Via CBS News Campaign Reporter Nicole Sganga: Amy Klobuchar previewed her unreleased third-quarter fundraising numbers in Manchester, New Hampshire on Sunday. “We feel good about our number. I think we’ve raised a million more from what we did last quarter.” 

The Klobuchar campaign raised $3.87 million in the second quarter. “We have money in the bank. That’s why we’re putting out ads,” the Minnesota senator added.

Taking a swipe at Senator Cory Booker’s threat to leave the race if he didn’t quickly raise money in September, Klobuchar said, “People are going to have different fundraising pitches. I wouldn’t have used that one. You know why? Because I am staying into this race until the end. And I’m not going to put out threats about getting out of it. But I guess that worked for him to raise some money. That’s just how it is.”

Klobuchar also released her Veterans Plan on Sunday, which focused on reducing wait times at the Veterans Administration, access to “telehealth” services in rural areas and investing in Alzheimer’s, Post-Traumatic Stress Disorder, and ALS research. 

Klobuchar said her plan would bring together service members from across geographic and political lines, touting her legislative successes in the Senate. “I am the queen of bridging the urban–rural divide,” she said. 


Via CBS News Campaign Reporter LaCrai Mitchell: Seven presidential candidates were in Charleston this weekend for the Charleston Democratic Party’s 10th annual Blue Jamboree. Mitchell spoke with CBSN anchor Reena Ninan to discuss the McDonald’s workers’ #Fightfor15 strike that took place during the event, what the presidential candidates said, and why Charleston County will be important ahead of 2020.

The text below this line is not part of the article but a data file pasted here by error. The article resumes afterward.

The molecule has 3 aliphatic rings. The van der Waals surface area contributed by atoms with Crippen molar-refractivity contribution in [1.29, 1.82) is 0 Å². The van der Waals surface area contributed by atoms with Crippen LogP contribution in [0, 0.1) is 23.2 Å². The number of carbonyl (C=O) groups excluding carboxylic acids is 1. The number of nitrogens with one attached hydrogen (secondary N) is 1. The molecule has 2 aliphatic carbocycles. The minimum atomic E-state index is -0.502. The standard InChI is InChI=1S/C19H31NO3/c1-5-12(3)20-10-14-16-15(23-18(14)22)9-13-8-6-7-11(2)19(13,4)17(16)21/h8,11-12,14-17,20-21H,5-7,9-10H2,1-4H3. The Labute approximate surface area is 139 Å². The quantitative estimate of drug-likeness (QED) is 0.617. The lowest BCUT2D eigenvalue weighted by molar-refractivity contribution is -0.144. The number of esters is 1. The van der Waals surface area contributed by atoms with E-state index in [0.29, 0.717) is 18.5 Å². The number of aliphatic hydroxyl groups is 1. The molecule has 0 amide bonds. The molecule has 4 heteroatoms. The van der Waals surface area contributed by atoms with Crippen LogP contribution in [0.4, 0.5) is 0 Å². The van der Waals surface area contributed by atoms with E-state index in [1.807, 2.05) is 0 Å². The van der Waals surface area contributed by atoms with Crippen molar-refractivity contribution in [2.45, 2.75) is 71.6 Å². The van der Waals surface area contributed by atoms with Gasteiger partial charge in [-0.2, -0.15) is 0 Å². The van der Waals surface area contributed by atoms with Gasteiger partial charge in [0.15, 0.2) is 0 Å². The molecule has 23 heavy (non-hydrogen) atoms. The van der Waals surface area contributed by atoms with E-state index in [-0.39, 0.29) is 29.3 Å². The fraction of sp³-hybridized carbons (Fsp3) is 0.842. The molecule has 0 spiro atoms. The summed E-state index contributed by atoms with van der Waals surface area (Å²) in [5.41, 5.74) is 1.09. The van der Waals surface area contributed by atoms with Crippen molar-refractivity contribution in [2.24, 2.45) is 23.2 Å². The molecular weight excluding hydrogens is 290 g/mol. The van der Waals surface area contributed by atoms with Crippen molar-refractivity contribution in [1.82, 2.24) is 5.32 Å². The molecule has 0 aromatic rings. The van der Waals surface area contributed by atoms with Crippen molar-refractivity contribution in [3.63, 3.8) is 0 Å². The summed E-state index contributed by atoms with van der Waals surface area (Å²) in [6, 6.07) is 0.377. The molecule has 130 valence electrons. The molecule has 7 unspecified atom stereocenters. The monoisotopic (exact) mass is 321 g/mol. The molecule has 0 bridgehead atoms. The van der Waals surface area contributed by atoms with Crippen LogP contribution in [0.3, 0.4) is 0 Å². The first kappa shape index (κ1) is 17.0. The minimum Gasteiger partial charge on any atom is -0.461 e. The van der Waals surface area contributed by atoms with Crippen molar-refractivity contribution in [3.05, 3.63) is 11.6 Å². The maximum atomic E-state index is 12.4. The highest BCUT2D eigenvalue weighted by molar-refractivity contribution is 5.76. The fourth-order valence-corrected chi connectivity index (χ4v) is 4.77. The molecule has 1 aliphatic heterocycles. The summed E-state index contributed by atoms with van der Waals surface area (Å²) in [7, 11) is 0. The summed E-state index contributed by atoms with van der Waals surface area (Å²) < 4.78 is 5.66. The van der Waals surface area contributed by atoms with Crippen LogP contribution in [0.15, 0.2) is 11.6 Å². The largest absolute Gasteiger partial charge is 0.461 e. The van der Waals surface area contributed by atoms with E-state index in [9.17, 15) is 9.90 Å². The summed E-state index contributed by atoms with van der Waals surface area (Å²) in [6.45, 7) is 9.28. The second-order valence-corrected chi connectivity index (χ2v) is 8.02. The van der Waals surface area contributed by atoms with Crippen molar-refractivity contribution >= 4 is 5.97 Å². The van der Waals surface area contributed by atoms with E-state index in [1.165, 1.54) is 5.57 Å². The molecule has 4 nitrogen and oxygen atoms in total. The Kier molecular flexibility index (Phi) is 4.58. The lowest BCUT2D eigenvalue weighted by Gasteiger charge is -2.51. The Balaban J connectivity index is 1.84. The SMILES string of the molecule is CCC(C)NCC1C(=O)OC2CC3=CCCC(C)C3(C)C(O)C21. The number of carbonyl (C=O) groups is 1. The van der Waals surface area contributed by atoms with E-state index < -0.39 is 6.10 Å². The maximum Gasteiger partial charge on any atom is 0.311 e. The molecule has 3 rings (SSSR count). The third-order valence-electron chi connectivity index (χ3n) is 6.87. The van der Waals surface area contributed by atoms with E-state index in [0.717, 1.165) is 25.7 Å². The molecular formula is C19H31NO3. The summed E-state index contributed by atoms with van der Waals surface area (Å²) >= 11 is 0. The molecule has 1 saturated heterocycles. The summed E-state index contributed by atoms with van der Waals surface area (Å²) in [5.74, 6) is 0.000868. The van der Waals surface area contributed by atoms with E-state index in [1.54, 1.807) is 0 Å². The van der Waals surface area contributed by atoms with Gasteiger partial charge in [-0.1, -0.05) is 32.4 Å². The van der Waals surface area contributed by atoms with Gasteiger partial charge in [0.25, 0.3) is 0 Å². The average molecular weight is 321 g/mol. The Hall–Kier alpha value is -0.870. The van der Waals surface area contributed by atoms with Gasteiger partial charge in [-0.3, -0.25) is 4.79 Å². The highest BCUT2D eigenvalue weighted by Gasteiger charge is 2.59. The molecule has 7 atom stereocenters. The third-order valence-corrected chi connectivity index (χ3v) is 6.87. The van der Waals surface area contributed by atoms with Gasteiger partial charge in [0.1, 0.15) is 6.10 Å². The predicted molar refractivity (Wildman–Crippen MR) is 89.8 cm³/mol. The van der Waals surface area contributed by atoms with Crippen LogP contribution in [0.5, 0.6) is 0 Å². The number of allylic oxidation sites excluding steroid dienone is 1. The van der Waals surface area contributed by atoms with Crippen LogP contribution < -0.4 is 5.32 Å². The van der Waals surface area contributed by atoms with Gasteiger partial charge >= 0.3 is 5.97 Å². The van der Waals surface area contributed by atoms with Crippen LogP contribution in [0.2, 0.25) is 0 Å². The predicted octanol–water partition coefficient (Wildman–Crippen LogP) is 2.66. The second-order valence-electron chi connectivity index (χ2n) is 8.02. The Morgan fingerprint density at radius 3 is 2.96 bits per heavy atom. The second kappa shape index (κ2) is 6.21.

10/7 – Bennet in NH, Booker in IA, Castro in TX/border, Gabbard in IA, Harris in IA, Sestak in NH

10/8 – Bennet in NH, Booker in IA, Gabbard in IA, Harris in IA, Sestak in NH, Williamson in SC

10/9 – Bennet in NH, Biden in NH, Booker in IA, Gabbard in IA, Sestak in NH, warren in SC

10/10 – Biden in CA, Booker in CA, Buttigieg in CA, Castro in CA, Gabbard in NH, Harris in CA, Klobuchar in CA, O’Rourke in CA, Sanders in CA, , Sestak in NH, Steyer in CA Trump in MN, Warren in CA, Yang in NH

10/11 – Gabbard in NH, Sestak in NH, Warren in NV

10/12 – Buttigieg in NY & IA, Delaney in NH, Gabbard in NH, Yang in NH

10/13 – Bennet in IA, Biden in IA, Bullock in IA, Buttigieg in IA, Castro in NY, Delaney in NH, Harris in IA, Sestak in NH, Sanders in IA, Yang in NH